Russian poet to stage a musical about Indira Gandhi

Indira Gandhi was very popular in the Soviet Union. Source: Public Domain

Indira Gandhi was very popular in the Soviet Union. Source: Public Domain

Russian poet Sergey Sashin has written the script of play titled ‘Indira,’ which is dedicated to India’s first and only female prime minister. The musical looks at Indira Gandhi from the perspective of a young Russian man in the 1980s.

Indira Gandhi had a very large fan following on the Soviet Union, with Moscow even building a square and a monument in her honour. She is still admired by members of the Russian intelligentsia, including poet Sergey Sashin, who has written ‘Indira,’ a musical based on the life of India’s first and only female prime minister till date.

Sashin describes the work as “a music and drama fantasy based on the biography of Indira Gandhi.” He is now looking to rope in one of the world’s greatest composers for the project - A.R. Rahman.

“We met A.R. Rahman,” Sashin told RIR. “He liked the idea and expressed his interest towards this project. To be more precise, he called it ‘grand.’ But we’re still in the earliest stage of negotiations.”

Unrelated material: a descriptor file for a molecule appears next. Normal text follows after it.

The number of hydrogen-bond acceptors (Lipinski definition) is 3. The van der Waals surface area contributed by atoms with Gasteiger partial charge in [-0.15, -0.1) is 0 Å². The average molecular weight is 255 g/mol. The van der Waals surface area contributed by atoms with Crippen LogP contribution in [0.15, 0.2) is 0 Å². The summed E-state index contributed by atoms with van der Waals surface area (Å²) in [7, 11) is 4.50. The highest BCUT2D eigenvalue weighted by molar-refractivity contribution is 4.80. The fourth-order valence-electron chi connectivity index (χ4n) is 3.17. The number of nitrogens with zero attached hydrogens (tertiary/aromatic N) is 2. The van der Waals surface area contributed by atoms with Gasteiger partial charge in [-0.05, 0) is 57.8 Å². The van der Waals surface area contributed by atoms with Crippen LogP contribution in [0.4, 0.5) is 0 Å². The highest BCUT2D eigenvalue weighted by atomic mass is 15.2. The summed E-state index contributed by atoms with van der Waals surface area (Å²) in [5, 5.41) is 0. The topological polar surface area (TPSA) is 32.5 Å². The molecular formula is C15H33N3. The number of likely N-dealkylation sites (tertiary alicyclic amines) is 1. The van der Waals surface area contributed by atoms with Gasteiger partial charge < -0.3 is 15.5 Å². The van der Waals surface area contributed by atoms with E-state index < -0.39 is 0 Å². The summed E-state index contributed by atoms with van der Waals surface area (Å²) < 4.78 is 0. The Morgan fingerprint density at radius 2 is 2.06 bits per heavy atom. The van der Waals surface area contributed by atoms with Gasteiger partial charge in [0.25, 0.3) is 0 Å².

A symbol of Soviet-Indian friendship

An admirer of Indira Gandhi for decades, Sashin wants people from his generation to revisit their youth when watching the musical.

“Those days Indira Gandhi was the embodiment of India in general and Soviet-Indian friendship in particular,” he says. “Her 100th birth anniversary will be marked this year and I have planned the premier to coincide with this date.” She was born on Nov. 19, 1917.

“It is quite a complicated play, but it is full of kindness. I would describe it with a popular phrase ‘Hindi-Russi Bhai-Bhai,’” Sashin adds.

The play will also characterize other well-known leaders.

“There will be a separate scene dedicated to Leonid Brezhnev’s visit to India,” the poet says. Another eminent character to be featured in the musical is Alexander Kadakin, a beloved diplomat, who served as Russia’s Ambassador to India until his death on Jan. 26, 2017.

“In the play, we encounter a young diplomat and the interpreter of Brezhnev, Alexander Kadakin,” Sashin says.

The Russian poet recently gave a copy of the musical’s script to Varun Gandhi, Indira’s grandson, who received Sashin at his home. It is unclear whether the script has been passed on Sonia and Rahul Gandhi.

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